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A new study by the American Society of Clinical Oncology (ASCO) is now available, which chronicles the current realities of the cancer care system and examines trends in the oncology workforce.
A new study by the American Society of Clinical Oncology (ASCO) is now available, which chronicles the current realities of the cancer care system and examines trends in the oncology workforce and practice environment that are affecting patient care and access. The report is titled "The State of Cancer Care in America: 2015."
According to the ASCO report, there is a wider array of treatment options than ever before for many cancers. In 2014, the FDA added 10 new treatments to its list of more than 170 approved anti-cancer agents, and also approved four new medical devices and tests that may improve patient outcomes through early detection of cancer. In addition, more than 770 cancer therapies are in the research and development pipeline and therapies are demonstrating dramatic improvements in efficacy.
However, the report noted growing challenges to high-quality care delivery, some are as follows:
· Due largely to an aging population, a dramatic 45% increase in cancer incidence is expected by 2030, leading to an overwhelming demand for cancer care and post-treatment services in the relatively near future.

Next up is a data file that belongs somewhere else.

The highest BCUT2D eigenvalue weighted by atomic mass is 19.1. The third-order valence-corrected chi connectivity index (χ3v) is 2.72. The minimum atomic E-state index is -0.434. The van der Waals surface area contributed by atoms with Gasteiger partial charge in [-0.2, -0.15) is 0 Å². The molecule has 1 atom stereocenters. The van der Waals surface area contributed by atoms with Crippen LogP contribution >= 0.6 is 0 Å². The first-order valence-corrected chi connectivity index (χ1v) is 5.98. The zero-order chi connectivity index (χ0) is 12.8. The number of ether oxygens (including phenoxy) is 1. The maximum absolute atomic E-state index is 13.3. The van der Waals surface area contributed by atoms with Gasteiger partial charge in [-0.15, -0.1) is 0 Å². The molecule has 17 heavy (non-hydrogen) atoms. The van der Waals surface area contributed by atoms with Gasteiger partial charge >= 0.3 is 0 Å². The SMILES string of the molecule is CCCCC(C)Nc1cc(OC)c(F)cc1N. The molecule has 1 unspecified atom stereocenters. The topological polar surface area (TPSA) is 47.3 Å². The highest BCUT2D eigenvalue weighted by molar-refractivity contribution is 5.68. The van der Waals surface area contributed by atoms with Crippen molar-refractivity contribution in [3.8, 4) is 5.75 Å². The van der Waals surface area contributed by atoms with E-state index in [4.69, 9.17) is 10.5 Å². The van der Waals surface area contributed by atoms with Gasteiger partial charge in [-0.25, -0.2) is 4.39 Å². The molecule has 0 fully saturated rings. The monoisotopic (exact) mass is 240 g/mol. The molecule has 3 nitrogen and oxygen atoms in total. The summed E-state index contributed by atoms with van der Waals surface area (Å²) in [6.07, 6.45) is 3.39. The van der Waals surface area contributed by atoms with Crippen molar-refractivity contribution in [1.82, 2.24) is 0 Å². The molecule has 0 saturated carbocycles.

· Benefits of cancer screening and treatment advances have not been experienced consistently across racial and ethnic groups, as evidenced by differences in incidence and mortality rates. African Americans, for example, are 2.5 percent more likely to develop cancer than whites and 19.6 percent more likely to die from cancer.
· Nation's ability to care for an increasing number of people with cancer depends on a workforce that is sufficient in size, diversity, and geographic reach.
· Continuation of practice consolidations, as one quarter of all community-based oncology practices report the likelihood of becoming affiliated with a hospital over the next year.
· Industry needs to find better ways to pay for and incentivize high-quality, value-based care. ASCO is currently developing and testing an alternative payment approach that reflects the current realities of oncology practices and ensures that patients receive the full range of services that are integral to their care.
ASCO made a number of recommendations directed to Congress, one of which calls on increasing the budgets of the National Institutes of Health and the National Cancer Institute by at least $32 billion and $5.32 billion, respectively. It also states: "As the 21st Century Cures initiative moves forward in the House -- and the "Innovation for Healthier Americans" legislation in the Senate -- ensure interoperability of medical records and provide the resources to enable practices to track and report quality measures, while serving patients in an environment of widespread change in care delivery and payment systems."
Read the full release here.